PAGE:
Modern Loveilan2_stavans.jpg

By Ilan Stavans with Veronica Albin


A minor Jewish holiday, Tu B'av—which literally means the 15th day of the month of Av—has been associated with courtship since ancient times. First mentioned in the mishnah, the precise origins of the festive holiday are unknown. Today, Tu B'av is celebrated as a holiday of love, similar to Valentine's Day.

 For this Tu B'av issue, we present a discussion on love between Ilan Stavans and Veronica Albin. Stavans' book
Love and Language (Yale University Press, 2007), from which the piece is excerpted, is comprised of six dialogues between Albin and Stavans, in which they trace the evolution of Jewish love, from the biblical idea—a mainly procreative function—to a more modern, secular concept in the post-Enlightenment era.

Verónica Albin: How has Jewish love changed through history?

Ilan Stavans: Jewish love isn’t portrayed in the Bible as an emotion. Instead, it’s a biological duty. From Adam and Eve on, sexual encounters are described tangentially, as a means of reproduction. The liaison of the three patriarchs, Abraham, Isaac, and Jacob, and the four matriarchs, Sarah, Leah, Rachel, and Rivkah, are consistently about the duty to be paired and multiply. Of course the Bible does make exceptions, most importantly the Shir ha-Shirim, which the King James version calls the Song of Songs.

VA: Has Jewish love undergone a metamorphosis since the Song of Songs?

IS: No doubt. The Solomonic ethos is but one variety of Jewish love. The Talmud offers a “safe” approach to love, portraying females as passive reproductive machines yet containing in themselves an essential form of wisdom that doesn’t require intellectual learning. The Kabbalah, instead, presents the longing between male and female opposites through a Neoplatonic prism. The Enlightenment, however, pushed Jewish communities in Europe and, with some delay, in the Ottoman orbit, into a civil life where neither approach was usable any longer. Among other things, that meant that the old-fashioned ways of caring between couples needed to be upgraded.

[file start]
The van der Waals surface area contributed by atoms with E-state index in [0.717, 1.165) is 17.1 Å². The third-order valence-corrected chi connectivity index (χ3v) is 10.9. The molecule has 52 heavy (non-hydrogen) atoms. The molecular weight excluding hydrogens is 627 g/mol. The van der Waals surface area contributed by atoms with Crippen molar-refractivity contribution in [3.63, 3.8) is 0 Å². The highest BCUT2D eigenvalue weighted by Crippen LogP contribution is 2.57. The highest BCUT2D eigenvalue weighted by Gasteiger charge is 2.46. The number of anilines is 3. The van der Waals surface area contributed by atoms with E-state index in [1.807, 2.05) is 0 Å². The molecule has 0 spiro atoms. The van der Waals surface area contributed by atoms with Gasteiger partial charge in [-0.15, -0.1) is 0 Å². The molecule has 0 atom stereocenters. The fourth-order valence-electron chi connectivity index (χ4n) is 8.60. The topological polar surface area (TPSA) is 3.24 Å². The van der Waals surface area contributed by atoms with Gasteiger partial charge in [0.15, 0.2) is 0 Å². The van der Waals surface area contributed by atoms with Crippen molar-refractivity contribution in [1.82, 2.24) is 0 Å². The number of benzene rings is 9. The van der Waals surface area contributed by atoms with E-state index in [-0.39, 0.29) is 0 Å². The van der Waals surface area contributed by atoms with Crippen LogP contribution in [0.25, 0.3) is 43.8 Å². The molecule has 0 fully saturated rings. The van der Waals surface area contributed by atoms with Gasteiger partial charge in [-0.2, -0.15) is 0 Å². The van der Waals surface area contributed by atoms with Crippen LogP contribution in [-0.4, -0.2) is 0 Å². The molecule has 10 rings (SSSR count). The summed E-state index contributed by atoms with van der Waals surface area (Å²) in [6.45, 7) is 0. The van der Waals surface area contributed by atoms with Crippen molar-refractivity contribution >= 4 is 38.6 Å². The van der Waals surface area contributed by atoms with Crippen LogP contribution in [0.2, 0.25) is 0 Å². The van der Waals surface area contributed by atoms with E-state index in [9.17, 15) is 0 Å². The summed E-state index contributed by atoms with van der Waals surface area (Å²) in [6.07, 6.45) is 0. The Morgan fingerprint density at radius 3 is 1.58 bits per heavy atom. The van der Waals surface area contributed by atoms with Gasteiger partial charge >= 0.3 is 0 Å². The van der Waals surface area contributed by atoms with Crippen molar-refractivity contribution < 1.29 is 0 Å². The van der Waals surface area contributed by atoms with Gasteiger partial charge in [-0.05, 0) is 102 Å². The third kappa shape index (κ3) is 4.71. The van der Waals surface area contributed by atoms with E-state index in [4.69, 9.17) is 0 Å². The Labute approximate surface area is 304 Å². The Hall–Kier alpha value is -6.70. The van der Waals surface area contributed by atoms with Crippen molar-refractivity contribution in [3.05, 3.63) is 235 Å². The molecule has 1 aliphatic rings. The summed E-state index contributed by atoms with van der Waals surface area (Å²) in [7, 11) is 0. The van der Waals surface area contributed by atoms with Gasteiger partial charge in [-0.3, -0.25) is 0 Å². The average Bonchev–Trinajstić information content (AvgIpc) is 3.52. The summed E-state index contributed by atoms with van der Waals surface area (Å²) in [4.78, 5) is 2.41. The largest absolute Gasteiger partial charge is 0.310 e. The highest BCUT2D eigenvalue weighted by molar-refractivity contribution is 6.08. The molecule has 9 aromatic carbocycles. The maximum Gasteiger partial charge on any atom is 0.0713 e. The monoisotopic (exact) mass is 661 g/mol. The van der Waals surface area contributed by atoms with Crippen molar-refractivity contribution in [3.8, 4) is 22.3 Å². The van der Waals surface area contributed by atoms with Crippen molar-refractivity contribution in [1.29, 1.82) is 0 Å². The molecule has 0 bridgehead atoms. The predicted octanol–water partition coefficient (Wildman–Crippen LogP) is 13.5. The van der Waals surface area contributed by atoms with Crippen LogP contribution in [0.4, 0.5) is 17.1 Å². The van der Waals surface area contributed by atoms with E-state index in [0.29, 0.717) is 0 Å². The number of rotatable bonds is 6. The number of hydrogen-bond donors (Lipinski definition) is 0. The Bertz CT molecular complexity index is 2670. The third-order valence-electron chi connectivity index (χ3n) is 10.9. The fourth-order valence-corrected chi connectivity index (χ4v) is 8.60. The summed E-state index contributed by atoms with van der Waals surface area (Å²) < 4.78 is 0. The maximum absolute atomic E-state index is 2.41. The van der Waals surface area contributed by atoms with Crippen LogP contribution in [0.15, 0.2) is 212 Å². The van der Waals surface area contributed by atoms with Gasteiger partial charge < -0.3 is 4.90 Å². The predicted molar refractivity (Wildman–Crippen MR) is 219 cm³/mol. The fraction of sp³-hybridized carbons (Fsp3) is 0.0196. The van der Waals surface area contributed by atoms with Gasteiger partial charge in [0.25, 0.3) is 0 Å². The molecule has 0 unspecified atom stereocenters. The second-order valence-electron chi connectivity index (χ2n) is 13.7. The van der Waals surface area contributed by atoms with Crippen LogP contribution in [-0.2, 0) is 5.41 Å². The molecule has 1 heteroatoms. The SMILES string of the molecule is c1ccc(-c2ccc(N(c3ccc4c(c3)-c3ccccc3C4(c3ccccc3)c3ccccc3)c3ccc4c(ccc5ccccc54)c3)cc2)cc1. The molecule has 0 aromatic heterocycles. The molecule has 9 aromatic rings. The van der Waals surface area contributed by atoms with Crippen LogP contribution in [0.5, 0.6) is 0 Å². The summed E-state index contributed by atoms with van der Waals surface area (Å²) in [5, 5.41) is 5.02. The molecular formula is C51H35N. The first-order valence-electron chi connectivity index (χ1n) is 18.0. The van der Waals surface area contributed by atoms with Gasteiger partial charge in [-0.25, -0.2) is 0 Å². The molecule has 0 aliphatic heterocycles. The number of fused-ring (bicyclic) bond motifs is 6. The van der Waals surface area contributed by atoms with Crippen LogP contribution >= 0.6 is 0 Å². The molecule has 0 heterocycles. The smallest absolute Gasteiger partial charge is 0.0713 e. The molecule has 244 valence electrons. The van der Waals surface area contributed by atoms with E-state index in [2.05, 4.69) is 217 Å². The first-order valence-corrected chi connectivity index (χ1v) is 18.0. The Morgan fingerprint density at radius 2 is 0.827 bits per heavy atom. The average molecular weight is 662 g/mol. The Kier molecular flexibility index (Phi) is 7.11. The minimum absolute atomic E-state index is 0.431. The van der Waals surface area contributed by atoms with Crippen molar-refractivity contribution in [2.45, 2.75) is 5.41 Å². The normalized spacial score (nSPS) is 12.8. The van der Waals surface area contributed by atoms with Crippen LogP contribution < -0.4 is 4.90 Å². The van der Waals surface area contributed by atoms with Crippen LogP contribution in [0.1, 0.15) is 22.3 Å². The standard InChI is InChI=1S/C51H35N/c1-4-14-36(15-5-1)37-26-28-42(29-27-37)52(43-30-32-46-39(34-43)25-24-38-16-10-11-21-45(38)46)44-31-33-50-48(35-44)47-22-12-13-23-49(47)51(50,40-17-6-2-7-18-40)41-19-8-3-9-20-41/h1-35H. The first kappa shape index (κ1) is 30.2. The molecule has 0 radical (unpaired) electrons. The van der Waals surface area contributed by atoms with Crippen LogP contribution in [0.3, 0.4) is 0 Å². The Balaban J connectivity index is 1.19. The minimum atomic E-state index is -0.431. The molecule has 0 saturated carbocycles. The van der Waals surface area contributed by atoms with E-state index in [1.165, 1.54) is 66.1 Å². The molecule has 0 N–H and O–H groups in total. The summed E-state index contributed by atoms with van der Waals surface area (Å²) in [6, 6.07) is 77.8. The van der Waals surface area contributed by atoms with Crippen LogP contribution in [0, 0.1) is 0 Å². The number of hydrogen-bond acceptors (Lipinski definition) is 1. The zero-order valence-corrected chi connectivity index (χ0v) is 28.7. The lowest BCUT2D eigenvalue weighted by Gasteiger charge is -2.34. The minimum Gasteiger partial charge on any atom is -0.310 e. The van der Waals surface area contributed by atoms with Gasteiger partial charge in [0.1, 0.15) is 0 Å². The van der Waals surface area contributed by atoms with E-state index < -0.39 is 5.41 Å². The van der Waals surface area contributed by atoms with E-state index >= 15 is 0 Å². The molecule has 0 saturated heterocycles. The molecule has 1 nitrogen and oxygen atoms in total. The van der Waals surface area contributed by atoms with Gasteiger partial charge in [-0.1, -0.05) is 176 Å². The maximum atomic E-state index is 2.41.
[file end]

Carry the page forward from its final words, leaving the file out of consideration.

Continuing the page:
VA: How did the upgrade take place?

IS: The Maskilim, as the agents of Enlightenment were known in the Pale of Settlement, believed in pedagogy as a tool for renewal. They ridiculed religion as awkward, persuading people, mostly the poor, that the only way to be full-fledged members of Western Civilization was by adopting its modes of behavior. Through pamphlets, novels, theater, and later on through newspapers, Jews became modern. And that modernity redefined Jewish love. I always think of Forverts, as The Jewish Daily Forward is known in Yiddish, as the most emblematic of tools. Its editors (with Abraham Cahan at the lead) introduced new concepts of hygiene, fashion, child bearing, even voting, as a ticket for Eastern European immigrants in New York to become full Americans. Similar efforts, each adapted to its circumstance, took place in Warsaw, Vilna, Odessa, and other cities of the Old World. In the Sephardic landscape, Ladino periodicals had a similar effect. Sigmund Freud’s psychoanalysis is crucial in understating the drive toward modernity. What do we think about today when we think about Jews loving Jews? Maybe of the neurosis in Philip Roth’s Portnoy’s Complaint and in the movies of Woody Allen. The liaison between two Jews is conflictful, unstable, at war with itself. Where does the conflict come from? The impossible need to reconcile two opposites: the love for oneself and the love for others. But let us not be foolish: that conflict is an agent of mobility. Freud focused on the tension between the id (or is it “yid”?) and the superego, between our erotic impulses (ah, if only I could have, like King Solomon, 700 wives and 300 concubines…) and the need to conform to society. Our impulses, in the end, need to be subdued. But they won’t acquiesce without fuss. And therein lies the central feature of Jewish love: anxiety, the drive to complain. The Jewish family, broken as it might be, is a base for the perpetuation of self-love (call it narcissism). The family might be intense in the way it disperses energy but its values are clear: individuality at all cost, and love as a form of sustenance based on merit (or the perception of merit).

VA: In your description, Jewish love appears to be quite suffocating?

IS: What else is new?

Ilan Stavans is Lewis-Sebring Professor in Latin American and Latino Culture at Amherst College. His latest books are Love and Language (Yale University Press, 2007, with Verónica Albin), I Explain a Few Things: Selected Poems of Pablo Neruda (Farrar, Straus and Giroux, 2007), and Cesar Chavez: An Organizer's Tale (Penguin, 2008). This excerpt, from the forthcoming  Resurrecting Hebrew (Schocken Books, September 2008), is printed with permission from the author and publisher.


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